“Sheila!” a familiar voice said, and Vera's face came into view. “How do you feel?”
“Like hell,” she managed to say. “What happened?”
Vera's presence calmed her. She was Sheila's best friend. They'd known each other their whole lives. It was hard to imagine life without Vera.
Vera's mouth twisted. “I was hoping you could tell us. We were paged. They said you had an accident. We came rushing down here. And this security guy starts questioning me like I'm a common criminal. Then he starts questioning us about you.”
“Vera, you're babbling,” Paige said as she came up behind Vera.
Paige was here, too. That was good. Another friend whom she'd known for a long time. And for some reason, Sheila felt like she needed as many as she could get.
“I tripped and fell during my run,” Sheila said, nearing tears.
“That's not like you,” Vera said. “You've been running your whole life. I don't think I've ever known you to fall.”
“She said she tripped,” Paige said. “Anybody can trip.”
“Yes, I fell over a . . . body,” Sheila said. “I've got this horrible headache. Anybody know where my glasses are?”
“Here.” Paige handed them to her.
“No, these aren't mine.”
“You fell over a body?” Vera asked, ignoring the part about the eyeglasses.
“These are the only glasses I see here,” Paige told her, and then turned. “Any idea where her glasses are?”
“Those aren't hers?” the male voice said.
Sheila sighed in frustration. “No, they are not mine. I'm sure I had them when I passed out. I think. Maybe they fell off again. These glasses must belong to the . . . the deceased.”
“Which means that the dead woman has your glasses on,” Vera said, smirking, then giggling.
“What's so funny?” Paige asked.
Vera shrugged and laughed. “It just seems funny. I don't think she has any need for eyeglasses if she's dead, is all.”
These two had been sniping at one another since they'd gotten on board. Paige was mad because Vera had brought Eric along on what was supposed to be a girls-only trip. Vera became upset when she realized Paige was mad, yet Paige's son had joined them on board to surprise his mother. Yet another man.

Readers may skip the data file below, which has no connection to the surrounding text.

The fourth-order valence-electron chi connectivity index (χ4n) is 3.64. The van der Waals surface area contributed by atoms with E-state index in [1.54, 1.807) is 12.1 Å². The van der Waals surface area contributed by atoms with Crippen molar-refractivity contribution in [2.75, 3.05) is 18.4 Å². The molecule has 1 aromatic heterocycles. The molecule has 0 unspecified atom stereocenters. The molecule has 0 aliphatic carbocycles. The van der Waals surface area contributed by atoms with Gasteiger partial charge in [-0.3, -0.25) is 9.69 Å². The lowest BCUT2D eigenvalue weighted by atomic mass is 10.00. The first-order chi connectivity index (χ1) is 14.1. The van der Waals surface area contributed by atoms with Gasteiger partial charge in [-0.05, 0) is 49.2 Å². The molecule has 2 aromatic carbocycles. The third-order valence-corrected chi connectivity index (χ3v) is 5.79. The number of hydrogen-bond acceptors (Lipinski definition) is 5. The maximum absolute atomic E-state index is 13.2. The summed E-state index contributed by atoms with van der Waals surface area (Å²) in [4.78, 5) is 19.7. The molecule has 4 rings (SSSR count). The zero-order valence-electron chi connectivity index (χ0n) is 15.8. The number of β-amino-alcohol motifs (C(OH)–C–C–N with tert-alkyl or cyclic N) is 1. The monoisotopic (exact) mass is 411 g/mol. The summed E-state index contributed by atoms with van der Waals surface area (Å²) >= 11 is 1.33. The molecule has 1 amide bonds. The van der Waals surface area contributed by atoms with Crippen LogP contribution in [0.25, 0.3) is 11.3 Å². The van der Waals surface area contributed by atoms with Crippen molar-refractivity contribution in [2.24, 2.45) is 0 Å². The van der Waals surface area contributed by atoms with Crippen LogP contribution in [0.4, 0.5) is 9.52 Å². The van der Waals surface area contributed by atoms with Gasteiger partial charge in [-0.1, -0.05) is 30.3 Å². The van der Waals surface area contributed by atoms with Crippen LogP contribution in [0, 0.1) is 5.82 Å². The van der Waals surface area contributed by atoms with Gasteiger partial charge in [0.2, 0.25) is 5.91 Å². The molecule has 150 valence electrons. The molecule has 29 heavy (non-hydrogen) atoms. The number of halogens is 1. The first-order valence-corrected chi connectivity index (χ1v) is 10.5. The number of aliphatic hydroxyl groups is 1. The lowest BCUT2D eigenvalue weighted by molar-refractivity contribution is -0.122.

“Hi, Sheila.” The male voice suddenly merged with a face as he gently moved the two women away. “I'm Doctor Sweeney. How do you feel? Head hurt?”
She nodded. A nurse brought her an ice pack.
“Let's keep the ice on that bump for a while. I'll get you some pain medicine. Are you allergic to anything?”
“Nothing,” she said. “I'd really like my glasses. Everything is a blur.”
“We have someone working on that,” he said. The nurse brought water and some pills. “This should help with the pain. I hope your vision is a blur because you don't have your glasses. You really smacked your head.”
“Well, here they are,” said another man, who walked into the room. He was tall, well built, and wearing a linen suit. His long black dreadlocks were pulled back into a ponytail.
He handed Sheila her glasses, and she slid them on her face. The world around her took on a familiar clarity.
“Mrs. Rogers, I'm Matthew Kirtley, from Ahoy Security. I have a few questions for you,” he said. His voice was softer than what his body and his professional attitude would have led one to believe.
“Can it wait?” the doctor said. “We're not sure how she's doing.”
“Certainly,” Matthew said, and smiled. “Whenever you're up to it. My vic is not going anywhere. Well, nobody is. That's one of the interesting things about security on a ship. Nobody's going anywhere. Not even the murderer.”
“Murder?” Sheila said. Her hand went to her chest. Paige and Vera rushed to her side; both paled at the word that stuck in the air and hovered around them.
Finally, Matthew Kirtley cleared his throat in the quiet room, which made Sheila's heart nearly leap out of her chest. They were on a cruise ship with a dead body and a murderer.
Nobody's going anywhere. Not even the murderer.